In 1998 he was awarded the Federal Cross of Merit with Ribbon of the Federal Republic of Germany. The Award was presented to him by President Roman Herzog in recognition of his film Schindler’s List and his Shoa Foundation.
In 1999, Spielberg received an honorary degree from Brown University. Spielberg was also awarded the Department of Defense Medal for Distinguished Public Service by Secretary of Defense William Cohen at the Pentagon on August 11, 1999; Cohen presented the award in recognition of Spielberg’s film Saving Private Ryan.
In 2001, he was honored as an honorary Knight Commander of the Order of the British Empire (KBE) by Queen Elizabeth II. In 2004 he was admitted as knight of the Légion d’honneur by president Jacques Chirac. On July 15, 2006, Spielberg was also awarded the Gold Hugo Lifetime Achievement Award at the Summer Gala of the Chicago International Film Festival, and also was awarded a Kennedy Center honour on December 3. The tribute to Spielberg featured a short, filmed biography narrated by Tom Hanks and included thank-yous from World War II veterans for Saving Private Ryan, as well as a performance of the finale to Leonard Bernstein’s Candide, conducted by John Williams (Spielberg’s frequent composer).
The Science Fiction Hall of Fame inducted Spielberg in 2005, the first year it considered non-literary contributors. In November 2007, he was chosen for a Lifetime Achievement Award to be presented at the sixth annual Visual Effects Society Awards in February 2009. He was set to be honored with the Cecil B. DeMille Award at the January 2008 Golden Globes; however, the new, watered-down format of the ceremony resulting from conflicts in the 2007–08 writers strike, the HFPA postponed his honor to the 2009 ceremony. In 2008, Spielberg was awarded the Légion d’honneur.
In June 2008, Spielberg received Arizona State University’s Hugh Downs Award for Communication Excellence. Spielberg received an honorary degree at Boston University’s 136th Annual Commencement on May 17, 2009. In October 2009 Steven Spielberg received the Philadelphia Liberty Medal; presenting him with the medal was former US president and Liberty Medal recipient Bill Clinton. Special guests included Whoopi Goldberg, Pennsylvania Governor Ed Rendell and Philadelphia Mayor Michael Nutter.
On October 22, 2011 he was admitted as a Commander of the Belgian Order of the Crown. He was given the badge on a red neck ribbon by the Belgian Federal Minister of Finance Didier Reynders. The Commander is the third highest rank of the Order of the Crown. He was the president of the jury for the 2013 Cannes Film Festival.
On November 19, 2013, Spielberg was honored by the National Archives and Records Administration with its Records of Achievement Award. Spielberg was given two facsimiles of the 13th Amendment to the United States Constitution, one passed but not ratified in 1861, as well as a facsimile of the actual 1865 amendment signed into law by President Abraham Lincoln. The amendment and the process of passing it were the subject of his film Lincoln.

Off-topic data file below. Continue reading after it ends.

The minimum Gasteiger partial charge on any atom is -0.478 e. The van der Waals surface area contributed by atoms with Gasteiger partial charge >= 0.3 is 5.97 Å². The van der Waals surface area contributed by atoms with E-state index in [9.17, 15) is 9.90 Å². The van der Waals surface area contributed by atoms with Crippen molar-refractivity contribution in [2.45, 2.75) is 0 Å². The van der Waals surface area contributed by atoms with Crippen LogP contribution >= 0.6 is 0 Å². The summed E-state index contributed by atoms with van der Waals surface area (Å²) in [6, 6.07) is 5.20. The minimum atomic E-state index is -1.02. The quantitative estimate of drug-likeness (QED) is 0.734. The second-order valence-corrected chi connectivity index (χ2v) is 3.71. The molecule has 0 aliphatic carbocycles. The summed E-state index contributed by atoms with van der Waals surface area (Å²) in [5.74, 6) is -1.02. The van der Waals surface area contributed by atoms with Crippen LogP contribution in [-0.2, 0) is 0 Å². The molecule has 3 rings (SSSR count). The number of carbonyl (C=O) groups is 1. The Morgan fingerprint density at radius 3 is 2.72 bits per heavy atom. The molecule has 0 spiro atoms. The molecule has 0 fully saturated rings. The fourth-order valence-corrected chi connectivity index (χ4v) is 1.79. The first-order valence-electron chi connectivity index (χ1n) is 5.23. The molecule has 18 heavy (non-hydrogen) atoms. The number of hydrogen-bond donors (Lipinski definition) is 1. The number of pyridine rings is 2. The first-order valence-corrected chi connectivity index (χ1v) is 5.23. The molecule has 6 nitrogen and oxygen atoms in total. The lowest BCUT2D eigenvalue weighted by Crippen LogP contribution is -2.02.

Angelina Jolie was born on June 4th 1975 in Los Angeles to an Oscar-winning father (Jon Voight) and an actress mother, Marcheline Bertrand. (Not surprisingly, she appeared in her first film at the age of 5.)
Angelina Jolie: This image is a work of a United States Department of State employee, taken or made during the course of an employee’s official duties. As a work of the U.S. federal government, the image is in the public domain per 17 U.S.C. § 101 and § 105 and the Department Copyright Information.
As a teen she tried modeling, appeared in music videos and studied at the Lee Strasberg Theater Institute. Later, she attended also New York University.
She began her career as an actress in earnest in the 90s. Her first huge achievement was in the role of Gia for which she’s won a Golden Globe Award for Best Actress. For her dramatic performance in 1999 Girl, Interrupted Angelina Jolie was awarded Academy Award for Best Supporting Actress.
Jolie took interest in different genres as well and took on the role of Lara Croft in the successful Lara Croft franchise and starred in other action-adventure films including Taking Lives (2004), Mr. and Mrs. Smith (2005), and The Good Shepherd (2006).
In 2007, Angelina Jolie returned to drama in A Mighty Heart, the film about the abduction and murder of Wall Street Journal reporter Danny Pearl. She’s gifted us with a tour-de-force portrayal of the pregnant during the crisis Mariane Pearl, Danny’s wife.
It seems that Angelina’s equally suited for roles as an action hero as for demanding dramatic roles. In the first case, our focus is on her beauty; in the second, her acting talent shines. (Since then Jolie appeared in several films and has produced and directed one as well.)
This much: now you know where she comes from and that she’s a successful actress. The rest of the story takes place in the context of her roots and career. She was born into an entertainment business family and continues her family’s tradition. As a working actress she didn’t grow up away from the limelight but in it. As an entertainer, she was surrounded by eccentricity and experimented with it. She didn’t date Bob who works at a fast food restaurant but her costars. That’s why her romances were better known than ours.
In the words of Angelina Jolie: “I grew up in front of everybody, really. The big years of exploration. There was a certain madness I was going through. I learned a lot about myself. People tend to sum up times in your life and simplify. I would say there’s a way of being bold when you’re young that seems very brave… What’s perceived as tough is a very funny thing. I think to be a parent is one of the scariest, boldest things to do, as opposed to, um, getting a tattoo… Much more than jumping into a pool when you’re 20.”